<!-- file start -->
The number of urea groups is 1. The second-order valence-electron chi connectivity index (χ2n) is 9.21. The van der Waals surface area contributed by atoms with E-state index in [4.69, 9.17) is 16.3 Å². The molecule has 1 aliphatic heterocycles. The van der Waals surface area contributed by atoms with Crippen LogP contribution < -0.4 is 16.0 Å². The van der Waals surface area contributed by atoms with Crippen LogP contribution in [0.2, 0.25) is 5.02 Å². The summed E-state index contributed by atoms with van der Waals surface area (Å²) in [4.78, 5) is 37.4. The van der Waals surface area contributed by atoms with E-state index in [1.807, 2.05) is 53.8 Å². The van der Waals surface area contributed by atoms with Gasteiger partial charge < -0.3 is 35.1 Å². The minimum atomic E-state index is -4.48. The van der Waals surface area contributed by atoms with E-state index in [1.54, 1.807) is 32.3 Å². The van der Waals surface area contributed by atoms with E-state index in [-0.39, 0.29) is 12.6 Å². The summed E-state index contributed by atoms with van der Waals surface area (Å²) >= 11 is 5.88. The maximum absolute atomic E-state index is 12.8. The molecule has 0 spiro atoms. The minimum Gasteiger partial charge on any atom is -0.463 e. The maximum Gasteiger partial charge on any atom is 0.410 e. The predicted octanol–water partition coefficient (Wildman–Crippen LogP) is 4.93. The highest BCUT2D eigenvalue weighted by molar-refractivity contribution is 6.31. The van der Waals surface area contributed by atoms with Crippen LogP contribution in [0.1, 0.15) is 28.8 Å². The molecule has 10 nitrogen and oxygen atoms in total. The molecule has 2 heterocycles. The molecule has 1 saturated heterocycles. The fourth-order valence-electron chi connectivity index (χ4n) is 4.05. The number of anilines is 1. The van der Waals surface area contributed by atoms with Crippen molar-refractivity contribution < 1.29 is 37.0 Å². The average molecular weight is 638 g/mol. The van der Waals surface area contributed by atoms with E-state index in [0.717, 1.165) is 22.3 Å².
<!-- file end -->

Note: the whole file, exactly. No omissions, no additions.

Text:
The number of urea groups is 1. The second-order valence-electron chi connectivity index (χ2n) is 9.21. The van der Waals surface area contributed by atoms with E-state index in [4.69, 9.17) is 16.3 Å². The molecule has 1 aliphatic heterocycles. The van der Waals surface area contributed by atoms with Crippen LogP contribution < -0.4 is 16.0 Å². The van der Waals surface area contributed by atoms with Crippen LogP contribution in [0.2, 0.25) is 5.02 Å². The summed E-state index contributed by atoms with van der Waals surface area (Å²) in [4.78, 5) is 37.4. The van der Waals surface area contributed by atoms with E-state index in [1.807, 2.05) is 53.8 Å². The van der Waals surface area contributed by atoms with Gasteiger partial charge < -0.3 is 35.1 Å². The minimum atomic E-state index is -4.48. The van der Waals surface area contributed by atoms with E-state index in [1.54, 1.807) is 32.3 Å². The van der Waals surface area contributed by atoms with E-state index in [-0.39, 0.29) is 12.6 Å². The summed E-state index contributed by atoms with van der Waals surface area (Å²) >= 11 is 5.88. The maximum absolute atomic E-state index is 12.8. The molecule has 0 spiro atoms. The minimum Gasteiger partial charge on any atom is -0.463 e. The maximum Gasteiger partial charge on any atom is 0.410 e. The predicted octanol–water partition coefficient (Wildman–Crippen LogP) is 4.93. The highest BCUT2D eigenvalue weighted by molar-refractivity contribution is 6.31. The van der Waals surface area contributed by atoms with Crippen LogP contribution in [0.1, 0.15) is 28.8 Å². The molecule has 10 nitrogen and oxygen atoms in total. The molecule has 2 heterocycles. The molecule has 1 saturated heterocycles. The fourth-order valence-electron chi connectivity index (χ4n) is 4.05. The number of anilines is 1. The van der Waals surface area contributed by atoms with Crippen molar-refractivity contribution < 1.29 is 37.0 Å². The average molecular weight is 638 g/mol. The van der Waals surface area contributed by atoms with E-state index in [0.717, 1.165) is 22.3 Å².